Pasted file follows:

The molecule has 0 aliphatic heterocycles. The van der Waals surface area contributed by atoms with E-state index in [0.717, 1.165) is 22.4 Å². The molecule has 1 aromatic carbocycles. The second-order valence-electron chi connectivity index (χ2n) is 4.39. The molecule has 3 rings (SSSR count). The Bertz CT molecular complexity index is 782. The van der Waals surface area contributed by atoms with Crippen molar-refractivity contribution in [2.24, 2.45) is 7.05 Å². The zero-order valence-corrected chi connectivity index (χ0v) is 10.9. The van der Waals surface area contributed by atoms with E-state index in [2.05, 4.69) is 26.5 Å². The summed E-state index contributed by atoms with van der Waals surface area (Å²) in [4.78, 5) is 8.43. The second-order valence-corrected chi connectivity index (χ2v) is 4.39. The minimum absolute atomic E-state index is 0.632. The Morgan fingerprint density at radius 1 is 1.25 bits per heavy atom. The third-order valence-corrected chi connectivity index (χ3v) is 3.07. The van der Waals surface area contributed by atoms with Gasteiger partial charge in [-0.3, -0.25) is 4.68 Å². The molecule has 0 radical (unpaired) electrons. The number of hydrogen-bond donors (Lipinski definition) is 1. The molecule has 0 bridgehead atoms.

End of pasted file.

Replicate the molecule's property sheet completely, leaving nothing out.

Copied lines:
The molecule has 0 aliphatic heterocycles. The van der Waals surface area contributed by atoms with E-state index in [0.717, 1.165) is 22.4 Å². The molecule has 1 aromatic carbocycles. The second-order valence-electron chi connectivity index (χ2n) is 4.39. The molecule has 3 rings (SSSR count). The Bertz CT molecular complexity index is 782. The van der Waals surface area contributed by atoms with Crippen molar-refractivity contribution in [2.24, 2.45) is 7.05 Å². The zero-order valence-corrected chi connectivity index (χ0v) is 10.9. The van der Waals surface area contributed by atoms with E-state index in [2.05, 4.69) is 26.5 Å². The summed E-state index contributed by atoms with van der Waals surface area (Å²) in [4.78, 5) is 8.43. The second-order valence-corrected chi connectivity index (χ2v) is 4.39. The minimum absolute atomic E-state index is 0.632. The Morgan fingerprint density at radius 1 is 1.25 bits per heavy atom. The third-order valence-corrected chi connectivity index (χ3v) is 3.07. The van der Waals surface area contributed by atoms with Gasteiger partial charge in [-0.3, -0.25) is 4.68 Å². The molecule has 0 radical (unpaired) electrons. The number of hydrogen-bond donors (Lipinski definition) is 1. The molecule has 0 bridgehead atoms.